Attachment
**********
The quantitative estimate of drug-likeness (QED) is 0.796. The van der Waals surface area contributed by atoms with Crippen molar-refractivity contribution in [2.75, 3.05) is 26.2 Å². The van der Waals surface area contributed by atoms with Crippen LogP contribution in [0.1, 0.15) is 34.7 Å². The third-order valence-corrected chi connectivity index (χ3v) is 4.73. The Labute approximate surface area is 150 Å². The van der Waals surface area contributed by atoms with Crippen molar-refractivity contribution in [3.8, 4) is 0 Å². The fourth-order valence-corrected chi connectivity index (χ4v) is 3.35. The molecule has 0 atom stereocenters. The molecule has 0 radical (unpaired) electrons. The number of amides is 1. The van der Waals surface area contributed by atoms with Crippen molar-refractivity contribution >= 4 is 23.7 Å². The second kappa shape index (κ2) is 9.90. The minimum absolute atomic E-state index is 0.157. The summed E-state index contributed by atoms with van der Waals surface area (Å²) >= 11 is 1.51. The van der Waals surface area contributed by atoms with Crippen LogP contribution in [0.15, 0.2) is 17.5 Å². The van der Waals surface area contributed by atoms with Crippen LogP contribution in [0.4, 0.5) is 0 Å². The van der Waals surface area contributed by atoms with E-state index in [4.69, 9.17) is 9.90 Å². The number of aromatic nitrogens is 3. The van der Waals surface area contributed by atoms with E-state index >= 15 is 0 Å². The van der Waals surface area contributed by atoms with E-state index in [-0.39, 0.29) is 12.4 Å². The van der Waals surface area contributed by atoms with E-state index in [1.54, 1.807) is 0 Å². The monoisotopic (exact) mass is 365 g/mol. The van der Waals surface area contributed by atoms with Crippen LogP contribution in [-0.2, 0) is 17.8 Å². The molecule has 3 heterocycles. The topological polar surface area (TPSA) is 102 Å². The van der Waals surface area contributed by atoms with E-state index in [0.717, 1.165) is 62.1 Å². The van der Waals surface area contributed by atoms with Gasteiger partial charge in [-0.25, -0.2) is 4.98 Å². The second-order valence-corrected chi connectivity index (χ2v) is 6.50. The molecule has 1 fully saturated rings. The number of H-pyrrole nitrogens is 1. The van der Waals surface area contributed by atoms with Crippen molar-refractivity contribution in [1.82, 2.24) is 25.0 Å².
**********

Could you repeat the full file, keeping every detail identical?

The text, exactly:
The quantitative estimate of drug-likeness (QED) is 0.796. The van der Waals surface area contributed by atoms with Crippen molar-refractivity contribution in [2.75, 3.05) is 26.2 Å². The van der Waals surface area contributed by atoms with Crippen LogP contribution in [0.1, 0.15) is 34.7 Å². The third-order valence-corrected chi connectivity index (χ3v) is 4.73. The Labute approximate surface area is 150 Å². The van der Waals surface area contributed by atoms with Crippen molar-refractivity contribution in [3.8, 4) is 0 Å². The fourth-order valence-corrected chi connectivity index (χ4v) is 3.35. The molecule has 0 atom stereocenters. The molecule has 0 radical (unpaired) electrons. The number of amides is 1. The van der Waals surface area contributed by atoms with Crippen molar-refractivity contribution >= 4 is 23.7 Å². The second kappa shape index (κ2) is 9.90. The minimum absolute atomic E-state index is 0.157. The summed E-state index contributed by atoms with van der Waals surface area (Å²) >= 11 is 1.51. The van der Waals surface area contributed by atoms with Crippen LogP contribution in [0.15, 0.2) is 17.5 Å². The van der Waals surface area contributed by atoms with Crippen LogP contribution in [0.4, 0.5) is 0 Å². The van der Waals surface area contributed by atoms with E-state index in [4.69, 9.17) is 9.90 Å². The number of aromatic nitrogens is 3. The van der Waals surface area contributed by atoms with E-state index >= 15 is 0 Å². The van der Waals surface area contributed by atoms with E-state index in [-0.39, 0.29) is 12.4 Å². The van der Waals surface area contributed by atoms with E-state index in [1.54, 1.807) is 0 Å². The monoisotopic (exact) mass is 365 g/mol. The van der Waals surface area contributed by atoms with Crippen LogP contribution in [-0.2, 0) is 17.8 Å². The molecule has 3 heterocycles. The topological polar surface area (TPSA) is 102 Å². The van der Waals surface area contributed by atoms with E-state index in [0.717, 1.165) is 62.1 Å². The van der Waals surface area contributed by atoms with Gasteiger partial charge in [-0.25, -0.2) is 4.98 Å². The second-order valence-corrected chi connectivity index (χ2v) is 6.50. The molecule has 1 fully saturated rings. The number of H-pyrrole nitrogens is 1. The van der Waals surface area contributed by atoms with Crippen molar-refractivity contribution in [1.82, 2.24) is 25.0 Å².